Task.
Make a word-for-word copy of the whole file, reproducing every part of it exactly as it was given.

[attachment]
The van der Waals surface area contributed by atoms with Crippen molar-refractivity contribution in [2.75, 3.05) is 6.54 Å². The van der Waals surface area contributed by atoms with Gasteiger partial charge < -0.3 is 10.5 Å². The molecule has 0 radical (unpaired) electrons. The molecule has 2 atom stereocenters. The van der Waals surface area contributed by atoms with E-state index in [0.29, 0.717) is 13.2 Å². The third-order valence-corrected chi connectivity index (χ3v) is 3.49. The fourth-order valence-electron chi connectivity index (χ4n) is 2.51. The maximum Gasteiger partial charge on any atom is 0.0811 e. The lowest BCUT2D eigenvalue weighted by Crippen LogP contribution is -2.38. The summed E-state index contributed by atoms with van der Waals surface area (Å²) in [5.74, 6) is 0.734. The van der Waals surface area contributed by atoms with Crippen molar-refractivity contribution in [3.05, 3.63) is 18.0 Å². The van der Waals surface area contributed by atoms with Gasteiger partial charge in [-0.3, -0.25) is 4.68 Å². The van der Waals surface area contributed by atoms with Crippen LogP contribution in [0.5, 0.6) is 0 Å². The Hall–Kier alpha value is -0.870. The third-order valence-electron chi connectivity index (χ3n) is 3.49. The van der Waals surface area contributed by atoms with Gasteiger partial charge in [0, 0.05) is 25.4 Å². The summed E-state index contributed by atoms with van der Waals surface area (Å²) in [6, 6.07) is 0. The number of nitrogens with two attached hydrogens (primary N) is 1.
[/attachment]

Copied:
The van der Waals surface area contributed by atoms with Crippen molar-refractivity contribution in [2.75, 3.05) is 6.54 Å². The van der Waals surface area contributed by atoms with Gasteiger partial charge < -0.3 is 10.5 Å². The molecule has 0 radical (unpaired) electrons. The molecule has 2 atom stereocenters. The van der Waals surface area contributed by atoms with E-state index in [0.29, 0.717) is 13.2 Å². The third-order valence-corrected chi connectivity index (χ3v) is 3.49. The fourth-order valence-electron chi connectivity index (χ4n) is 2.51. The maximum Gasteiger partial charge on any atom is 0.0811 e. The lowest BCUT2D eigenvalue weighted by Crippen LogP contribution is -2.38. The summed E-state index contributed by atoms with van der Waals surface area (Å²) in [5.74, 6) is 0.734. The van der Waals surface area contributed by atoms with Crippen molar-refractivity contribution in [3.05, 3.63) is 18.0 Å². The van der Waals surface area contributed by atoms with Gasteiger partial charge in [-0.3, -0.25) is 4.68 Å². The van der Waals surface area contributed by atoms with Crippen LogP contribution in [0.5, 0.6) is 0 Å². The Hall–Kier alpha value is -0.870. The third-order valence-electron chi connectivity index (χ3n) is 3.49. The van der Waals surface area contributed by atoms with Gasteiger partial charge in [0, 0.05) is 25.4 Å². The summed E-state index contributed by atoms with van der Waals surface area (Å²) in [6, 6.07) is 0. The number of nitrogens with two attached hydrogens (primary N) is 1.